Essential element in collagen formation. Important for wound healing, bone fractures, and resistance to infections. Strengthens blood vessels. Helps body absorb non-heme iron when the two are ingested together.Abundant in most fresh fruits (esp. citrus) and vegetables.No toxic limit. However, if you take too much too fast (greater than a 2,000 mg dose), you may have diarrhea. Ascorbate forms are easier on the intestine; raise dosage slowly.
Folic acid
Folate, folacin
Essential for blood cell formation, protein metabolism, and prevention of neural tube defects.Green leafy vegetables, liver, kidney, yeast, orange juice, fortified grain products, beans.Very non-toxic, particularly if taken with adequate B12. High dosages may mask a vitamin B12 deficiency.
Selected Minerals
BoronBone health, prevention of osteoporosis, reduces magnesium excretion.Fruits, vegetables.3 mg/day is a suggested dose; take with multi containing manganese, calcium and riboflavin.
Calcium
(and phosphate)
Necessary for strong bone structure, teeth, muscle tissue. Regulates heartbeat, nerve function. Plasma levels affected by thyroid, parathyroid glands.Green leafy vegetables, fortified orange juice, dairy products. Sardines, salmon with bones, tofu. Alcohol, soda (colas) and caffeine deplete calcium stores in body. Need vitamin D to make use of calcium in the body.Overdose unlikely unless you are magnesium deficient; iron and zinc absorption may be impaired with high calcium intake. High intake may cause constipation. Daily intake need varies depending on age, gender, and health. Talk with your doctor about the right dose for you.
ChromiumGlucose metabolism. Deficiency results in glucose intolerance.Brewer's yeast, whole grain cereals, nuts, black pepper, thyme, meat, cheese.300 mcg; around 1,000 mcg/day for certain conditions is probably safe.
CopperSupports healthy bones, muscles, and blood vessels. Assists in iron absorption.Liver, legumes, nuts, seeds, raisins, whole grains, shellfish, shrimp.5 mg; avoid if you have hemochromatosis or Wilson's disease; 10 mg will cause nausea; Upper Limit = 10,000 mcg/day.
IodineEssential component of thyroid hormones that regulate tissue growth and cell activity.Iodized salt, seafood, bread, milk, cheese.150-250 mcg.

High doses are not usually a problem unless you have hyperthyroid disease.

IronSupports red blood cell health through formation of hemoglobin in blood and myoglobin, which supplies oxygen to muscles.

Key for menstruating women in preventing iron-deficiency anemia.

Red meats, Liver, poultry, fish, beans, peas, dried apricots, blackstrap molasses.

Certain foods, like grains, contain phytates, which may inhibit iron absorption.

Vegetarians may not get enough iron from their diet.

30 mg/day max; avoid extra if you have liver disease or hemochromatosis; excess can cause bloody diarrhea, vomiting, acidosis, darkened stools, abdominal pain.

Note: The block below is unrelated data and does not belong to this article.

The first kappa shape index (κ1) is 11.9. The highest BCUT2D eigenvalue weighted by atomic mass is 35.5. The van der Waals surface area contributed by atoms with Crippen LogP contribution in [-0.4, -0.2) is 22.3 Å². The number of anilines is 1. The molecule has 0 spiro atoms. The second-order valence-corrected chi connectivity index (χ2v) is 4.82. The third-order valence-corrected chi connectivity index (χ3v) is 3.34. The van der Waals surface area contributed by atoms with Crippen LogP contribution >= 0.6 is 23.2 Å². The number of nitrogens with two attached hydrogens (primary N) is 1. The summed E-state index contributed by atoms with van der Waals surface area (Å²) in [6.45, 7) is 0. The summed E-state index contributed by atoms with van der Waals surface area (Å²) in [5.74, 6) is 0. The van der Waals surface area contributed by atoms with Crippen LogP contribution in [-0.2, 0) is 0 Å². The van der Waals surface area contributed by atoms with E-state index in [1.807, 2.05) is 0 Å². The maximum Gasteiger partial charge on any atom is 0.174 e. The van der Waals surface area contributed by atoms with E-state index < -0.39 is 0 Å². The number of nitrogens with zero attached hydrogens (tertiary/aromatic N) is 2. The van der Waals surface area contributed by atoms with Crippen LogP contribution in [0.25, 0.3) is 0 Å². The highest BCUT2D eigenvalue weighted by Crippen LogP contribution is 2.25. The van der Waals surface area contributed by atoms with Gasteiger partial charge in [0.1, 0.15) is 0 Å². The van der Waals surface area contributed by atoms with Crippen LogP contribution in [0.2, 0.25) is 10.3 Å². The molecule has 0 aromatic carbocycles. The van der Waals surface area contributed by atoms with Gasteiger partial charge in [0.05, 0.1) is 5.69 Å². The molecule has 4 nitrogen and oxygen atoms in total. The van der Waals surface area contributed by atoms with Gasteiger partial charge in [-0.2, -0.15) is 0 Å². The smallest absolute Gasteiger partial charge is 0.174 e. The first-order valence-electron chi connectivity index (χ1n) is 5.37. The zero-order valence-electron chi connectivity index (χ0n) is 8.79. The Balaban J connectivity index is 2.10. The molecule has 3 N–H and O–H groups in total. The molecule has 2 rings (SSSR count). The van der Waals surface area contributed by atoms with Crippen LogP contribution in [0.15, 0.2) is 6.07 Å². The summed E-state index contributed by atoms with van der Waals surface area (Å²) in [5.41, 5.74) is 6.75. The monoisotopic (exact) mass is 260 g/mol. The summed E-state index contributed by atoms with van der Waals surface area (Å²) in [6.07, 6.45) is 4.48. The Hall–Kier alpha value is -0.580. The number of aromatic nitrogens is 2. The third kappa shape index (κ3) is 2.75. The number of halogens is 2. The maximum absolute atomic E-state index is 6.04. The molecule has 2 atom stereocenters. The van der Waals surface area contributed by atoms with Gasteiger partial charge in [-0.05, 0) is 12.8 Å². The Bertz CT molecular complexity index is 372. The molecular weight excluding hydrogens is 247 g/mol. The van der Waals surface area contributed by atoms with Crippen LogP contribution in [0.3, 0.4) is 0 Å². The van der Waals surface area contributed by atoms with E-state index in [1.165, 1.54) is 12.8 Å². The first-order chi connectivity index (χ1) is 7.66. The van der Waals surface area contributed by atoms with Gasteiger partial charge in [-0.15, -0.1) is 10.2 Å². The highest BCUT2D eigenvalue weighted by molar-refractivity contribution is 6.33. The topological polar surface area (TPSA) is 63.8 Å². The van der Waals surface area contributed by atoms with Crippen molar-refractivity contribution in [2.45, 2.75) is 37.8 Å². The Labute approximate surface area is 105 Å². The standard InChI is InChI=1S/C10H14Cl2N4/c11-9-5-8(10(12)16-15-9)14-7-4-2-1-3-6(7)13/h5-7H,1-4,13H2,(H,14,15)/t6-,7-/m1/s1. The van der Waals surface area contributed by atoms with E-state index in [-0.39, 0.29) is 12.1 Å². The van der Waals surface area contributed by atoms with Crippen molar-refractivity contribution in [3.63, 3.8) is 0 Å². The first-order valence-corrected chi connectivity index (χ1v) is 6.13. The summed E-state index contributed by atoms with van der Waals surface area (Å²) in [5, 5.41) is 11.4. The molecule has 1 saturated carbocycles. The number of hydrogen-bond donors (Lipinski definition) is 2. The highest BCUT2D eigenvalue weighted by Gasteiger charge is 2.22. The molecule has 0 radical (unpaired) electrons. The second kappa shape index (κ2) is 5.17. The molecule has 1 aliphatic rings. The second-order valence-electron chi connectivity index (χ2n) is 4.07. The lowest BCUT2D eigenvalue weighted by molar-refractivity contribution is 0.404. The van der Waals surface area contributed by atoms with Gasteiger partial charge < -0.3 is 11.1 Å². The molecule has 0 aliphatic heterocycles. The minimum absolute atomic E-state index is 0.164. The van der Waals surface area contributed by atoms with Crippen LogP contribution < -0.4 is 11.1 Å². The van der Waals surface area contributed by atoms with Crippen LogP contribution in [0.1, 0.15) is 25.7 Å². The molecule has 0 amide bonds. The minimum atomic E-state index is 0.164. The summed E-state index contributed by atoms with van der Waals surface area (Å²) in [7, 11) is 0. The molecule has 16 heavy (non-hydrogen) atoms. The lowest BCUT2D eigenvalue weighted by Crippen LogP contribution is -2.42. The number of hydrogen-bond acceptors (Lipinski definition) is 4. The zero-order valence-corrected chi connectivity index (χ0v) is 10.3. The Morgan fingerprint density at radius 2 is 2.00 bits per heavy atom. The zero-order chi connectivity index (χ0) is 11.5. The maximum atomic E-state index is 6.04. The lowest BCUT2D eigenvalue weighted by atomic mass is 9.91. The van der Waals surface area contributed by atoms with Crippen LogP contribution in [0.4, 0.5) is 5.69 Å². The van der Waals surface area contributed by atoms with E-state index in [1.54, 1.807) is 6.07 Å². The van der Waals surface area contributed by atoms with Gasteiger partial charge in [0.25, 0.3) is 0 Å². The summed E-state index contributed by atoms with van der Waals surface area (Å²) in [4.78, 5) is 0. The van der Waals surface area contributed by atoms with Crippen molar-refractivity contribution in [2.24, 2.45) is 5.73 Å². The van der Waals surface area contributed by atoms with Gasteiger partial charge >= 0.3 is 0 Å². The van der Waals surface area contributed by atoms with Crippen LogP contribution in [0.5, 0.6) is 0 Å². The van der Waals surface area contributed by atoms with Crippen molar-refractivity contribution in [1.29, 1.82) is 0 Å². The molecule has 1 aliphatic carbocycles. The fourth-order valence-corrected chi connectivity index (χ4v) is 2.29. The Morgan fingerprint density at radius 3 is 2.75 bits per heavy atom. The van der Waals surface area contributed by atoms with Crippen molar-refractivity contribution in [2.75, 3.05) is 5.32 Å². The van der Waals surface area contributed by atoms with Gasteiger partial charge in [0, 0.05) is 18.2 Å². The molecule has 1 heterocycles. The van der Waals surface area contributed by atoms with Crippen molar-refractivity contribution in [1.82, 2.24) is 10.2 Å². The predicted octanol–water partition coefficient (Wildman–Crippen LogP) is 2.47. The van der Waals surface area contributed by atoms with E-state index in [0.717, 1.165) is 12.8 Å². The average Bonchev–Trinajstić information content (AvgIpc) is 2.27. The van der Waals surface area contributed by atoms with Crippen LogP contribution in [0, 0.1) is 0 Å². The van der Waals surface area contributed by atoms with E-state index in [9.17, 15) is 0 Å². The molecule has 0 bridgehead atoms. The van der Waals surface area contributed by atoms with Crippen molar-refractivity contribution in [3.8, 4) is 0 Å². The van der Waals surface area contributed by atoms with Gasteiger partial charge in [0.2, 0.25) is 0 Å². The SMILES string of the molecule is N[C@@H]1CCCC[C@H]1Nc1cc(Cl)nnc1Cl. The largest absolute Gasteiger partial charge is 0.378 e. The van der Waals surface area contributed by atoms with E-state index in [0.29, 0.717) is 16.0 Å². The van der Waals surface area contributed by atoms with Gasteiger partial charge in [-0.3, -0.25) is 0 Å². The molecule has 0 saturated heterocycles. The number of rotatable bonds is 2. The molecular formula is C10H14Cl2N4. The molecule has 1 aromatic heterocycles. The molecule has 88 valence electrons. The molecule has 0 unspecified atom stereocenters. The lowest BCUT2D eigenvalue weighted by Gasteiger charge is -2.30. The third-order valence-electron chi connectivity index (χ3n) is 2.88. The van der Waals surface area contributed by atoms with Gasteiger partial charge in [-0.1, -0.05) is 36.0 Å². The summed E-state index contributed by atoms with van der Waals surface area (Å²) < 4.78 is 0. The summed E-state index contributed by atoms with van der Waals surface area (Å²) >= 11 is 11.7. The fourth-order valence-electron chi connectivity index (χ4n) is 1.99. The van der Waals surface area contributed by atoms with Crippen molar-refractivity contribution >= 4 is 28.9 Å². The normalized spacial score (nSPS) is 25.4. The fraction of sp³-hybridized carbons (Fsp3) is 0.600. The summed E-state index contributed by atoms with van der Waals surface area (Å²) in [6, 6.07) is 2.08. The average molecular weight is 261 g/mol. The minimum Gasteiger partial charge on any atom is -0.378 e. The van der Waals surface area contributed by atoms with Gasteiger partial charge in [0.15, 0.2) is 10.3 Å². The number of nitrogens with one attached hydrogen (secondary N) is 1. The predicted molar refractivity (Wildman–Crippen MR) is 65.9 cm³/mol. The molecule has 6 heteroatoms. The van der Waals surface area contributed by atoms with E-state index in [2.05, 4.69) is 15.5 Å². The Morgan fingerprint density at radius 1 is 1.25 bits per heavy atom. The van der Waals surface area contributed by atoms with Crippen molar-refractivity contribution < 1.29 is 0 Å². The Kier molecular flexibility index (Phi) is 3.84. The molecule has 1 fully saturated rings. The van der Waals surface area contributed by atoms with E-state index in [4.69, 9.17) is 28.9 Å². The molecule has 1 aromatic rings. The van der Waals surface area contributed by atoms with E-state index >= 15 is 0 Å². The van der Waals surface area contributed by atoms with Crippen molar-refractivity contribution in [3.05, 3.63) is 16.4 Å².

Non-heme (plant sources) iron absorbed poorly.

MagnesiumImportant for parathyroid hormone release, muscle contraction, bone formation, blood pressure control.

Deficiency occurs with malabsorption/alcoholism/ kidney disorders and may result in lowered calcium and potassium levels.

Nuts, legumes, unmilled grains, beans, green leafy vegetables, avocados, bananas.Trace element supplements can contain from 100-500 mg. Higher doses (up to 1000 mg) may also have benefit, but more data needed.

Supplementation may be problematic if you have kidney trouble; first signs of excess are low blood pressure, nausea and vomiting.

ManganeseInvolved in the formation of bone, as well as in enzymes involved in amino acid, cholesterol, and carbohydrate metabolism.Nuts, whole grain cereals, beans, rice, dried fruits, green leafy vegetables.10 mg. Higher doses can interfere with iron absorption.
MolybdenumImportant in a variety of enzyme systems (e.g., oxidases). Mobilization of iron from storage, growth and development.Milk, beans, whole grain breads and cereals, nuts, legumes (depending on soil content).75-250 mcg; it's not clear what the limit is but this is generally a safe and adequate range. A high incidence of gout-like syndrome has been associated with dietary intakes of 10-15 mg/day.
PhosphateBone health.

See calcium entry.

Maintains acid-base balance.

Don't supplement if you eat meat or drink sodas. Abundant in all animal foods: meat, fish, poultry, eggs, and milk.500 mg. High consumption of phosphate may affect calcium levels.
Potassium
(electrolyte)
Along with sodium and chloride, referred to as electrolytes. Maintains fluid balance, blood pressure, cell integrity, muscle contractions, and nerve impulse transmission. Sodium/potassium ratios out of balance result in muscle and heart weakness, diarrhea.Fruits and juices (a banana has about 450 mg), green leafy vegetables, meats. 2,000 mg. High doses are used in people with kidney disease; excessive doses can be problematic.
SeleniumAntioxidant properties protect body tissues against oxidative damage caused by radiation, pollution and normal body reactions.

Red blood cell health.

Deficiency results in growth failure, and hepatic necrosis.

Seafood, kidney, liver, selected grains.

Keshan's syndrome occurs in regions with selenium-depleted soils.

600 mcg max; 200-400 mcg per day is probably more than enough; reduce dose if you get a "garlic" breath/taste.
ZincMaintaining immune function; wound repair.

Deficiency results in anorexia, growth retardation, lowered testosterone levels, hair loss, and impaired taste.

Meat, liver, eggs, seafood (oysters), whole grains (but the form is less absorbable).40 mg. Be sure to take copper if taking 50-150 mg and only under guidance of healthcare provider. High consumption of zinc may impair immune function.
IU = International Units; mg = milligrams; mcg = micrograms; g = grams.

(Note: 1,000 mg = 1 gram)


A note from TheBody.com: Since this article was written, the HIV pandemic has changed, as has our understanding of HIV/AIDS and its treatment. As a result, parts of this article may be outdated. Please keep this in mind, and be sure to visit other parts of our site for more recent information!



  
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This article was provided by AIDS Community Research Initiative of America. It is a part of the publication ACRIA Update. Visit ACRIA's website to find out more about their activities, publications and services.